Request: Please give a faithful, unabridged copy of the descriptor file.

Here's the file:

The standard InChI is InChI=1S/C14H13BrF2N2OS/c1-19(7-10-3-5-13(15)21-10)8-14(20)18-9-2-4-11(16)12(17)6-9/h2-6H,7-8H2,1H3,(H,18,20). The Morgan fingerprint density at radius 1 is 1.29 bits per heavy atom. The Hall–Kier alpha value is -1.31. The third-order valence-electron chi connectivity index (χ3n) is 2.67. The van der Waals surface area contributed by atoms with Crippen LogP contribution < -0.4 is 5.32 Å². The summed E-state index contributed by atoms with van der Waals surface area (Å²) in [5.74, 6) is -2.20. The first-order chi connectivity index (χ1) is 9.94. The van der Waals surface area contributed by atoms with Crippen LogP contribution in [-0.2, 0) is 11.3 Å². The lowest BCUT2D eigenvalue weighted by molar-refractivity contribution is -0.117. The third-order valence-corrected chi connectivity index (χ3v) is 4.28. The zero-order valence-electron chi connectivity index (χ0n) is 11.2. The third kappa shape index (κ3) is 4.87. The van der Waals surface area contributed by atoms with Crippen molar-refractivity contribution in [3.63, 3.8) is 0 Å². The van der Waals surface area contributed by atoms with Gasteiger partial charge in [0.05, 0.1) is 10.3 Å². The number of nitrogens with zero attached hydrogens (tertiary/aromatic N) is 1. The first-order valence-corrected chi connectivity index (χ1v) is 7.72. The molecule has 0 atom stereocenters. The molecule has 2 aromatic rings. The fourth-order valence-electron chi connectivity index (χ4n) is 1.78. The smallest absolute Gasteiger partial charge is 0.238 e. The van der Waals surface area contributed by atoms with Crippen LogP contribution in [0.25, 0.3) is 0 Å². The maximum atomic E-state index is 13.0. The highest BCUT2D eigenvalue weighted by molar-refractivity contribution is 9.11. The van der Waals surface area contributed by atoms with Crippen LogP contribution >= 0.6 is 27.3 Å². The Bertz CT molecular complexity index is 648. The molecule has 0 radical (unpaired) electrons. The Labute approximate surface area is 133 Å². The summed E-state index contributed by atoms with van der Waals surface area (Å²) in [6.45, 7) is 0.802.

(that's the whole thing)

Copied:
The standard InChI is InChI=1S/C14H13BrF2N2OS/c1-19(7-10-3-5-13(15)21-10)8-14(20)18-9-2-4-11(16)12(17)6-9/h2-6H,7-8H2,1H3,(H,18,20). The Morgan fingerprint density at radius 1 is 1.29 bits per heavy atom. The Hall–Kier alpha value is -1.31. The third-order valence-electron chi connectivity index (χ3n) is 2.67. The van der Waals surface area contributed by atoms with Crippen LogP contribution < -0.4 is 5.32 Å². The summed E-state index contributed by atoms with van der Waals surface area (Å²) in [5.74, 6) is -2.20. The first-order chi connectivity index (χ1) is 9.94. The van der Waals surface area contributed by atoms with Crippen LogP contribution in [-0.2, 0) is 11.3 Å². The lowest BCUT2D eigenvalue weighted by molar-refractivity contribution is -0.117. The third-order valence-corrected chi connectivity index (χ3v) is 4.28. The zero-order valence-electron chi connectivity index (χ0n) is 11.2. The third kappa shape index (κ3) is 4.87. The van der Waals surface area contributed by atoms with Crippen molar-refractivity contribution in [3.63, 3.8) is 0 Å². The van der Waals surface area contributed by atoms with Gasteiger partial charge in [0.05, 0.1) is 10.3 Å². The number of nitrogens with zero attached hydrogens (tertiary/aromatic N) is 1. The first-order valence-corrected chi connectivity index (χ1v) is 7.72. The molecule has 0 atom stereocenters. The molecule has 2 aromatic rings. The fourth-order valence-electron chi connectivity index (χ4n) is 1.78. The smallest absolute Gasteiger partial charge is 0.238 e. The van der Waals surface area contributed by atoms with Crippen LogP contribution in [0.25, 0.3) is 0 Å². The maximum atomic E-state index is 13.0. The highest BCUT2D eigenvalue weighted by molar-refractivity contribution is 9.11. The van der Waals surface area contributed by atoms with Crippen LogP contribution >= 0.6 is 27.3 Å². The Bertz CT molecular complexity index is 648. The molecule has 0 radical (unpaired) electrons. The Labute approximate surface area is 133 Å². The summed E-state index contributed by atoms with van der Waals surface area (Å²) in [6.45, 7) is 0.802.